We are in the publishing business to produce books. The measure of our success is whether we are efficiently producing high-quality books that meet our customers’ demands. Money is the benefit that results from our efforts; it is not the product.
For many executives, money provides an objective measure for performance; it serves as the basis of how they are evaluated by their board, it is the yardstick for their decision making, and it is how they reward employees (i.e., the more profits you generate, the greater the portion of those profits you receive). In a comparison of incomes, one could conclude that higher income means a higher level of success. But suppose a higher income was due to a sale of assets, whereas lower income was the result of capital investments meant to foster future growth. In this scenario, higher income does not necessarily reflect greater success. The same can apply to evaluating profit. If a project’s revenues exceed expenses, you could conclude that it is profitable. But suppose higher profit came despite bad practices, whereas lower profit was derived within a system that fostered long-term success. Which endeavor would be more profitable? Many factors contribute to income and profit. Those factors can be external to the work we do.
This is especially important to understand when viewing the process of creating a book. If money drives the process, we often focus on cutting costs. If the costs to edit, typeset, and print a book seem high, we lay off staff and engage outsiders to do the same work. If these outsiders charge too much, we coerce them to work for less under the threat of losing our business. On a line-item statement, this might make sense. But in a typical business scenario, this introduces problems.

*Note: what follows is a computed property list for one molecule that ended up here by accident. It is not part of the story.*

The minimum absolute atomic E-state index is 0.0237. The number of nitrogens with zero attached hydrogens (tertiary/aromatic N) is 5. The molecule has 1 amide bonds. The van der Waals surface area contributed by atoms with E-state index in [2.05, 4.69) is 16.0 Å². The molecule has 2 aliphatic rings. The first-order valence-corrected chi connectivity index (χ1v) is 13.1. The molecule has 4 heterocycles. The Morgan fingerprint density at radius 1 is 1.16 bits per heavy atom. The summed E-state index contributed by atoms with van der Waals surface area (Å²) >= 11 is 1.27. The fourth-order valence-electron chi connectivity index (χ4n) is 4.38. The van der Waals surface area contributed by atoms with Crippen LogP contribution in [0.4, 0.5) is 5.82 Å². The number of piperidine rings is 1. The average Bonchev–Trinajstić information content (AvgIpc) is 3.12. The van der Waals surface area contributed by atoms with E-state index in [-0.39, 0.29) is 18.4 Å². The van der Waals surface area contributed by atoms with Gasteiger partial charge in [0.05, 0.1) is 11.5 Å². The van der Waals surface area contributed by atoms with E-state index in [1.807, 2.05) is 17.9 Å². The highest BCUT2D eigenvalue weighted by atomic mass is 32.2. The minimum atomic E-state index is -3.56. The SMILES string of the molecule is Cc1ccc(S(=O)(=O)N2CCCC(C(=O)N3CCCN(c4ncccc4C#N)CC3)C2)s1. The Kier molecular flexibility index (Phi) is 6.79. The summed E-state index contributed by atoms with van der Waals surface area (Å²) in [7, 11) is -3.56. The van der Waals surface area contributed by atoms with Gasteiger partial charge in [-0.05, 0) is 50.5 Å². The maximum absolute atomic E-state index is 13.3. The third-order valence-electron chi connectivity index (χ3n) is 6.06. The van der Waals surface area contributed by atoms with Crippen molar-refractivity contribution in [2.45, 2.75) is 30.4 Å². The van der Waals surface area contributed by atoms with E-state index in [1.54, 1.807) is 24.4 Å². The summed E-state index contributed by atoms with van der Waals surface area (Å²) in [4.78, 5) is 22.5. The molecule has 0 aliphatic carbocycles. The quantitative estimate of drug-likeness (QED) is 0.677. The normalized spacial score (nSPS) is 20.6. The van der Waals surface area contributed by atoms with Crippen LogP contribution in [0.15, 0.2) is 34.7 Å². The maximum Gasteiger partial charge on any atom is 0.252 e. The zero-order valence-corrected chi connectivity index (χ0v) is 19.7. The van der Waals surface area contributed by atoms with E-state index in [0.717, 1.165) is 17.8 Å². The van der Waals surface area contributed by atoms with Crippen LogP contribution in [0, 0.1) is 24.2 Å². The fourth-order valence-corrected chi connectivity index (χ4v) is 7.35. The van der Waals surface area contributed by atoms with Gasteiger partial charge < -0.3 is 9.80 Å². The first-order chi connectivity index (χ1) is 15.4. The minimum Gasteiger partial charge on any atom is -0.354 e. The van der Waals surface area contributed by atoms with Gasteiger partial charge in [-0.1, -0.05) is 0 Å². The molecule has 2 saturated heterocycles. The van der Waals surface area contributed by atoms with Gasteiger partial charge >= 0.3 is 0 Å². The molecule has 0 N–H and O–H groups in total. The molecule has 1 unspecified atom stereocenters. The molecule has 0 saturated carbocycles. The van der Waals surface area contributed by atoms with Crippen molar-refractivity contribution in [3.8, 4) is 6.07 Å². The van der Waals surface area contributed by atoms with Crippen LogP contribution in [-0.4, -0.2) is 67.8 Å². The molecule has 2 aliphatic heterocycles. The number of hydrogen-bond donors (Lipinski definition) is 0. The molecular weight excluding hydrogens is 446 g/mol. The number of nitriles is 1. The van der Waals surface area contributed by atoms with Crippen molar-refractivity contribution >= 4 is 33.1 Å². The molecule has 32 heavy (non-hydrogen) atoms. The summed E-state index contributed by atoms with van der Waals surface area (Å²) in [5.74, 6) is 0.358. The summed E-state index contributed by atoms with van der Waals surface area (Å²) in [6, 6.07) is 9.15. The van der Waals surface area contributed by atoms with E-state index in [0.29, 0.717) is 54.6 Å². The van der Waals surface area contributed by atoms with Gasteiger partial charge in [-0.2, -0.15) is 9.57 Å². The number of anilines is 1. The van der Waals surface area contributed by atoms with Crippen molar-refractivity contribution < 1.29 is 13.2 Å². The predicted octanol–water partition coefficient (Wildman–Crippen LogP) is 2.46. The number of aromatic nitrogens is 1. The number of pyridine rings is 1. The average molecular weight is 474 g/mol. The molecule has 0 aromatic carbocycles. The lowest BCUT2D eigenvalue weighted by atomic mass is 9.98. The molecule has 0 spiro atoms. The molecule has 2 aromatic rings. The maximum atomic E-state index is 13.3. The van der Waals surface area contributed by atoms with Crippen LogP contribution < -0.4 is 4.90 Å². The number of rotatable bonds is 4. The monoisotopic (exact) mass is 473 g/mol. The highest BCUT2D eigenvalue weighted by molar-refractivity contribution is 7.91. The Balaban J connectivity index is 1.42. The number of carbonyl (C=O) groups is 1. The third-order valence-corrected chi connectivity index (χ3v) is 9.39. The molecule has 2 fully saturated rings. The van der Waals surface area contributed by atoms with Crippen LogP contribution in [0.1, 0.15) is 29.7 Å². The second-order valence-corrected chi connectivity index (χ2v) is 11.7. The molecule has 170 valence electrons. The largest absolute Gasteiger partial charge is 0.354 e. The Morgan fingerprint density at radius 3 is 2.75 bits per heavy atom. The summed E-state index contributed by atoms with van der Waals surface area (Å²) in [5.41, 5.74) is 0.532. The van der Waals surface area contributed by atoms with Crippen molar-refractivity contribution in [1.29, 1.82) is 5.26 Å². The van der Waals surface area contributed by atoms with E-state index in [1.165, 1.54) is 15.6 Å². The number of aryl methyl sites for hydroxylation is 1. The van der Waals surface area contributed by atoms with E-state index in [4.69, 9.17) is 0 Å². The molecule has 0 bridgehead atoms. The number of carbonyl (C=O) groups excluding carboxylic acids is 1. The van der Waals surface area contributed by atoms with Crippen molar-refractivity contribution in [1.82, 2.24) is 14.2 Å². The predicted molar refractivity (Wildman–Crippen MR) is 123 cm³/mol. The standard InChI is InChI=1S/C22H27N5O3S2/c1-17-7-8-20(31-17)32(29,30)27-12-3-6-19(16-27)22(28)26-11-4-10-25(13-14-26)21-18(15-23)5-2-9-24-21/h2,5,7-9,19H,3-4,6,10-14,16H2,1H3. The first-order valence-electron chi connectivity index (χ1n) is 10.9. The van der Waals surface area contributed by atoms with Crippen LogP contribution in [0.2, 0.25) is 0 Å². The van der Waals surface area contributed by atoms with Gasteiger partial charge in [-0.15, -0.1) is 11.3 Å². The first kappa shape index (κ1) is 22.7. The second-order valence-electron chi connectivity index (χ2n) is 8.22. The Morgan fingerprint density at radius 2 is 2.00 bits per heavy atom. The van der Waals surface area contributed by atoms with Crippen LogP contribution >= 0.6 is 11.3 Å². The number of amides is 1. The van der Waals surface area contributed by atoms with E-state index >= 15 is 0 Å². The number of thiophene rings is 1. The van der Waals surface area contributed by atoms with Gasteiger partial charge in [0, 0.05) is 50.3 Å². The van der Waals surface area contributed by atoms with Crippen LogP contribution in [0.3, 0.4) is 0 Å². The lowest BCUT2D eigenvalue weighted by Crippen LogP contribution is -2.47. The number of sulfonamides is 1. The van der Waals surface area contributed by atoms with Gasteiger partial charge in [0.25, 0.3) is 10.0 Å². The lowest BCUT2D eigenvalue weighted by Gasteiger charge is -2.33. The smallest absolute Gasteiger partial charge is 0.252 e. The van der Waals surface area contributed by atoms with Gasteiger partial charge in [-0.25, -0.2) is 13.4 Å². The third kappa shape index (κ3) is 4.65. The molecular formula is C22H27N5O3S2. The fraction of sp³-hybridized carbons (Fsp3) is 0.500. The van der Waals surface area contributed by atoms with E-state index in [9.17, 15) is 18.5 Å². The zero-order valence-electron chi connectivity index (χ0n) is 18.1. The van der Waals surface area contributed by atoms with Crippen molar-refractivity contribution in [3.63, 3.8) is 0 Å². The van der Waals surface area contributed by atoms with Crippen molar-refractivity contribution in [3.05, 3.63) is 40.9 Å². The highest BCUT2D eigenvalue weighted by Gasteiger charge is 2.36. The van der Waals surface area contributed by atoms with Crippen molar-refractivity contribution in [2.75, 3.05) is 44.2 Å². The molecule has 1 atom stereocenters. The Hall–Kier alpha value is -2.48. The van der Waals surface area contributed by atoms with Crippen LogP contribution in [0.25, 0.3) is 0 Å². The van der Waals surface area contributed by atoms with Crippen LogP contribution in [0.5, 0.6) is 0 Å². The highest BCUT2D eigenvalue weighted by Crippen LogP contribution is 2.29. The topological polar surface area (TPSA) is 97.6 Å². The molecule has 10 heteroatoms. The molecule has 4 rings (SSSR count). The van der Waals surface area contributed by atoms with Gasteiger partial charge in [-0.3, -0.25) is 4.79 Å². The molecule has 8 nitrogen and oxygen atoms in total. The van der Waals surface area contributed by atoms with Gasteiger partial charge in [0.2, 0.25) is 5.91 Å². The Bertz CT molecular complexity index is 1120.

Within publishing, the emphasis on lower costs and higher profits seems to be driven by corporate management that focuses almost solely on the money. As we know from stories of mergers and acquisitions, the balance sheet is not the whole story. Lowering costs does not necessarily lead to efficiency; rather, it often increases workload, stress, and errors. In the short run, increasing employee output might decrease costs; however, the current shift in publishing demonstrates the risks and shortsightedness of this approach. As market changes introduce new demands and output requirements consequently change, publishers are struggling to adapt. We are putting off much-needed changes (both known and required) because we think we lack sufficient resources (both human and financial). We allow systems and practices to become antiquated, and employees fall further and further behind in the knowledge and skills required to function in the new publishing world. We blame this on an inability to afford upgrades or training.
We cannot continue to use revenue as a strict measurement of success. We also need to consider a number of other factors, including future viability. We need to develop a balanced sense of profit and growth—one that ensures the continued development of our business. We need to decide whether cost savings derived from outsourcing and other methodologies position us as the experts in the field or doom us to redundancy. We invest heavily in the research and development of titles, but perhaps we need to apply R & D to our roles. We are facing a new situation in publishing. Money might pay the bills, but if it’s our only measure of success, we could get caught in the red.